Jim Carter's Old Chevy Trucks - Classic Chevy & GMC Truck Parts for all of your restoration needs! 1000's of parts in stocks now!

Fan Blade Trivia for Most 216 Engines

One of the most important factors in successful engine operation is to keep the water at far below the boiling temperature. This is best done by matching the radiator with the fan blade.

On 1939-53 Chevrolet trucks there was a change in cooling fans depending on the demands the truck might have. The following three fan blade assemblies were as follows:

test

15“ Diameter 4 Blades

Standard equipment on ½, ¾, and one ton. Matched with 3 core radiators.

test
Before Restoration

18” Diameter 4 Blades

Placed on most 1 ½ and 2 tons. Matched with 4 core radiators.

test
After Restoration

test

18” Diameter Heavy Duty 6 Blade – Optional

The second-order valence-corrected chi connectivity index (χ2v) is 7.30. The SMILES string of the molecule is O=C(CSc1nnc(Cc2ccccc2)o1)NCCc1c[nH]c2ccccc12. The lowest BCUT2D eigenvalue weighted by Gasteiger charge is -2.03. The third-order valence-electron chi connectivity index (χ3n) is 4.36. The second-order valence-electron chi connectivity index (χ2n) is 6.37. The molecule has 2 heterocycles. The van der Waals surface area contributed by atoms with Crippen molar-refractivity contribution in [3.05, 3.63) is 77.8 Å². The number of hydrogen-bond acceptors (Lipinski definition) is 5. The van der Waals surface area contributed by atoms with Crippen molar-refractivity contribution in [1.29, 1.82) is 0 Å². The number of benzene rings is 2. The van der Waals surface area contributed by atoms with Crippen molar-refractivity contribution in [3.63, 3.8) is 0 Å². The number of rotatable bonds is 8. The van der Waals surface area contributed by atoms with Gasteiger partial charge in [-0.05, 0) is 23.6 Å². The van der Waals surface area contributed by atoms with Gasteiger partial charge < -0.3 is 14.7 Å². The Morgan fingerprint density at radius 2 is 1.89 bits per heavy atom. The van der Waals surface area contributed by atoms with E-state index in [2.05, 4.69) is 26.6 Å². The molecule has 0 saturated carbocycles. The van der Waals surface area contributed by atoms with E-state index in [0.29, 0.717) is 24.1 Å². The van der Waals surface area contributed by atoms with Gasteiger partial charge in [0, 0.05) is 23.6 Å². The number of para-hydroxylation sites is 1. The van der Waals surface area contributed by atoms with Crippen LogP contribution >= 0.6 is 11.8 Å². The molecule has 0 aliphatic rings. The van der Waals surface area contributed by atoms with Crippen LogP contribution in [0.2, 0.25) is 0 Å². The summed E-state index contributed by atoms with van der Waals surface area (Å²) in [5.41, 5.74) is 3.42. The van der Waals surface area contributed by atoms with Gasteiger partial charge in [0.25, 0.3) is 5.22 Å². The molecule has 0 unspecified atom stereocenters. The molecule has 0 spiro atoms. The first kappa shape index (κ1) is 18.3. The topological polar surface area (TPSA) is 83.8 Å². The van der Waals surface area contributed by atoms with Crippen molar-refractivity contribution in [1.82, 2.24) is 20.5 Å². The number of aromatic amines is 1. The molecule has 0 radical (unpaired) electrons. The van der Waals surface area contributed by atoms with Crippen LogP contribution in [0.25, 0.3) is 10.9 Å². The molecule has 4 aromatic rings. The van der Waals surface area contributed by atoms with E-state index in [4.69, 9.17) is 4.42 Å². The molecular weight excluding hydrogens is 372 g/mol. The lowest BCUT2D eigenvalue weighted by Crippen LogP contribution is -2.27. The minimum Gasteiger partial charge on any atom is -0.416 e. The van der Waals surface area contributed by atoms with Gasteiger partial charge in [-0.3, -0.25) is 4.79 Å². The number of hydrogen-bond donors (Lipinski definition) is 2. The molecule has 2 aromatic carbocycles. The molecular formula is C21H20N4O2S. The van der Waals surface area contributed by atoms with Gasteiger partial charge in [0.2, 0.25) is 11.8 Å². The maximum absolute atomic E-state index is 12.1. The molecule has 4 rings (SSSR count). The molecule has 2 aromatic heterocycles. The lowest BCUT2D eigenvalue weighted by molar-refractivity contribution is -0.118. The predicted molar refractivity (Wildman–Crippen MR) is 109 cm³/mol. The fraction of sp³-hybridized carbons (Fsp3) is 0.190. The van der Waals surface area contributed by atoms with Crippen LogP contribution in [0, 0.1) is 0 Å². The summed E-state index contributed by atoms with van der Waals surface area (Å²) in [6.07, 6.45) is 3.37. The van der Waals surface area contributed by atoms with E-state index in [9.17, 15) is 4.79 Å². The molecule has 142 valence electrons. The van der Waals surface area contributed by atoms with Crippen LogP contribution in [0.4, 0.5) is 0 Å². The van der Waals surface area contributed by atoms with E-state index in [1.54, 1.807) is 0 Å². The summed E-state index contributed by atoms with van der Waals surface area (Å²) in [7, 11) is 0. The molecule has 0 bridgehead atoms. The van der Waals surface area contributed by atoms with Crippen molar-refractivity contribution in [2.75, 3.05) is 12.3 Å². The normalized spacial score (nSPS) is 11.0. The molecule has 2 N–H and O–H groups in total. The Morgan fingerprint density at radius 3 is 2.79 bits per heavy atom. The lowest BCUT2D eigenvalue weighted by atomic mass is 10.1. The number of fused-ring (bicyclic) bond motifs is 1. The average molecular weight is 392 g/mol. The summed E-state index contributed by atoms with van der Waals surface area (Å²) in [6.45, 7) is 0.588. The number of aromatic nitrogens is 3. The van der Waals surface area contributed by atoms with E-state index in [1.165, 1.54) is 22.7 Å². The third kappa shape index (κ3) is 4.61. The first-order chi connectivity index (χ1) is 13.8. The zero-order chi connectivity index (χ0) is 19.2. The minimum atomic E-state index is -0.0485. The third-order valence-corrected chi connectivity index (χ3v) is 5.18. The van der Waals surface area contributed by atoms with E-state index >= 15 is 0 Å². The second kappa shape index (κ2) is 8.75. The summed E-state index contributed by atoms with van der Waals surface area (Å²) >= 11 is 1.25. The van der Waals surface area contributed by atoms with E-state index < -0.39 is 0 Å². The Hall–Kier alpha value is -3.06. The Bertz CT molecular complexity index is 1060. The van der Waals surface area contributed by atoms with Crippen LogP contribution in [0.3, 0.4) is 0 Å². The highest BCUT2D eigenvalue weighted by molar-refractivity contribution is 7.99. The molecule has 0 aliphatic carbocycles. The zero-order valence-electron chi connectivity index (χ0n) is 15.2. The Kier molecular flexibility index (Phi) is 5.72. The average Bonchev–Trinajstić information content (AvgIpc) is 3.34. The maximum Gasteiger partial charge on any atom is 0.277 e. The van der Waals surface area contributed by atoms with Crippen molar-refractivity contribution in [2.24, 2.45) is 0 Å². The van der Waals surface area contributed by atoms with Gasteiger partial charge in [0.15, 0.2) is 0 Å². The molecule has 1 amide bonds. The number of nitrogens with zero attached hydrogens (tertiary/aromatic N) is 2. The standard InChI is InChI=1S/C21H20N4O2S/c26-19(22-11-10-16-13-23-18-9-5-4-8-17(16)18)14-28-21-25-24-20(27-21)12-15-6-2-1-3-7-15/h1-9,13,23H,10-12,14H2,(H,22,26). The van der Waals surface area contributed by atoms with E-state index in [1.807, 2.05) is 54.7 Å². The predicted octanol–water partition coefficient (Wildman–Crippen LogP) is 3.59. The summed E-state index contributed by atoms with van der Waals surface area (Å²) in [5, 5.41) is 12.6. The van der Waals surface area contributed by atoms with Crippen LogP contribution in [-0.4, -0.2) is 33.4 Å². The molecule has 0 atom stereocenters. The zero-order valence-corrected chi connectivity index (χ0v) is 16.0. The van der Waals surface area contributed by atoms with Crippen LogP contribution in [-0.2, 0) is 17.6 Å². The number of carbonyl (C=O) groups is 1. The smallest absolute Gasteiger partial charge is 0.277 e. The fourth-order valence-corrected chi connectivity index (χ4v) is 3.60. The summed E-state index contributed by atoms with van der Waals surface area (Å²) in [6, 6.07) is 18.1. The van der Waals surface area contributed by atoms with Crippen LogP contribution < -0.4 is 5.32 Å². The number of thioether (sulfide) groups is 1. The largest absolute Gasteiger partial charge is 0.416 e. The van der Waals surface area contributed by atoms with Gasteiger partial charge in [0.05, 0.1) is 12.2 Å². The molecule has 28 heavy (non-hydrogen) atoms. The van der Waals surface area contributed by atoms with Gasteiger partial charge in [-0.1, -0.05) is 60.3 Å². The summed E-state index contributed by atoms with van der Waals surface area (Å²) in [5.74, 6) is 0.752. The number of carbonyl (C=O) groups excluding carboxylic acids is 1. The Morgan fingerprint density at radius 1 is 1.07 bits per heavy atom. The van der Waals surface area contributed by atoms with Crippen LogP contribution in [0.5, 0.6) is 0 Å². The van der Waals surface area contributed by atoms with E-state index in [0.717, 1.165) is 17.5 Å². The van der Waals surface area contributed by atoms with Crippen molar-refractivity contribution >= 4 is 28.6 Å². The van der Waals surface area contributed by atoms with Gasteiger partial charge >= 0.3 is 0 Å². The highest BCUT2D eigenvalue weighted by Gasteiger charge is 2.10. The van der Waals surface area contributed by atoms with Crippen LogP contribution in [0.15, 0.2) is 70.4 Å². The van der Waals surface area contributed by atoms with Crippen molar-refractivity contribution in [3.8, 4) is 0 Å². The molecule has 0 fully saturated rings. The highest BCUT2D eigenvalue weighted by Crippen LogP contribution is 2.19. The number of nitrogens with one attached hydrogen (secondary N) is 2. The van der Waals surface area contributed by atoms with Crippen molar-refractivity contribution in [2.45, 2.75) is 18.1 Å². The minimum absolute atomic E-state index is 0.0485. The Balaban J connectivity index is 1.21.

test

The Chevrolet Master Parts Catalog defines this fan “for use in low speed operations”. It was available on 1 ½ and 2 ton that would require slow moving or much of their RPM’s at idle speed.

Examples: A fire truck setting at idle speed while running the pumps to furnish water through their long hoses.

A flat bed farm truck during hot summer days. It slowly moves in a field while hay bales are loaded at almost idle speed.

No doubt at higher RPM’s this 6 blade fan would create extra wind noise under the hood but, after all, it was the price you paid to have a non-boiling radiator. (And it did the job successfully)

TEMPERARY FIX

Overheating ½ or ¾ ton? As calcium builds up over the years in engine and radiator, heating problems may surface. As a “Band-Aid” to get by for a while, some owners install the larger 18” fan. With more air passing through the radiator core, major repairs can sometimes be postponed.

Leave a Reply

*